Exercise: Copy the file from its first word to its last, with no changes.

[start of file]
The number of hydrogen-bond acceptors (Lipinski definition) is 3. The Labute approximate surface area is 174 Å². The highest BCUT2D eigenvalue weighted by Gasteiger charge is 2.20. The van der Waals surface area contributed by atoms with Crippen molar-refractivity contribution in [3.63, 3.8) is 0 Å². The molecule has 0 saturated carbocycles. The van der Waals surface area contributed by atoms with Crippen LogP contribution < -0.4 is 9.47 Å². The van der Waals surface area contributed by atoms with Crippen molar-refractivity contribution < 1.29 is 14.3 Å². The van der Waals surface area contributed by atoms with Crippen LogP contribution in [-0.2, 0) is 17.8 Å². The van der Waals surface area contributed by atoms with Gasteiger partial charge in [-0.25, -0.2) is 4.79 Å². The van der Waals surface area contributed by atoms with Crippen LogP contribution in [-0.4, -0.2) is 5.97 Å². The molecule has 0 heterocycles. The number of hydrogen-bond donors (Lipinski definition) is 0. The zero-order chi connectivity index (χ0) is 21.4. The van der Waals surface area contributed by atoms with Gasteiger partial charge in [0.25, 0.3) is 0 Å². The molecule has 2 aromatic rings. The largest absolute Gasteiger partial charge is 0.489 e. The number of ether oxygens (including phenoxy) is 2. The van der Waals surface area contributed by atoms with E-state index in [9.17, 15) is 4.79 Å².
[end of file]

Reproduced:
The number of hydrogen-bond acceptors (Lipinski definition) is 3. The Labute approximate surface area is 174 Å². The highest BCUT2D eigenvalue weighted by Gasteiger charge is 2.20. The van der Waals surface area contributed by atoms with Crippen molar-refractivity contribution in [3.63, 3.8) is 0 Å². The molecule has 0 saturated carbocycles. The van der Waals surface area contributed by atoms with Crippen LogP contribution < -0.4 is 9.47 Å². The van der Waals surface area contributed by atoms with Crippen molar-refractivity contribution < 1.29 is 14.3 Å². The van der Waals surface area contributed by atoms with Crippen LogP contribution in [-0.2, 0) is 17.8 Å². The van der Waals surface area contributed by atoms with Gasteiger partial charge in [-0.25, -0.2) is 4.79 Å². The van der Waals surface area contributed by atoms with Crippen LogP contribution in [-0.4, -0.2) is 5.97 Å². The molecule has 0 heterocycles. The number of hydrogen-bond donors (Lipinski definition) is 0. The zero-order chi connectivity index (χ0) is 21.4. The van der Waals surface area contributed by atoms with Gasteiger partial charge in [0.25, 0.3) is 0 Å². The molecule has 2 aromatic rings. The largest absolute Gasteiger partial charge is 0.489 e. The number of ether oxygens (including phenoxy) is 2. The van der Waals surface area contributed by atoms with E-state index in [9.17, 15) is 4.79 Å².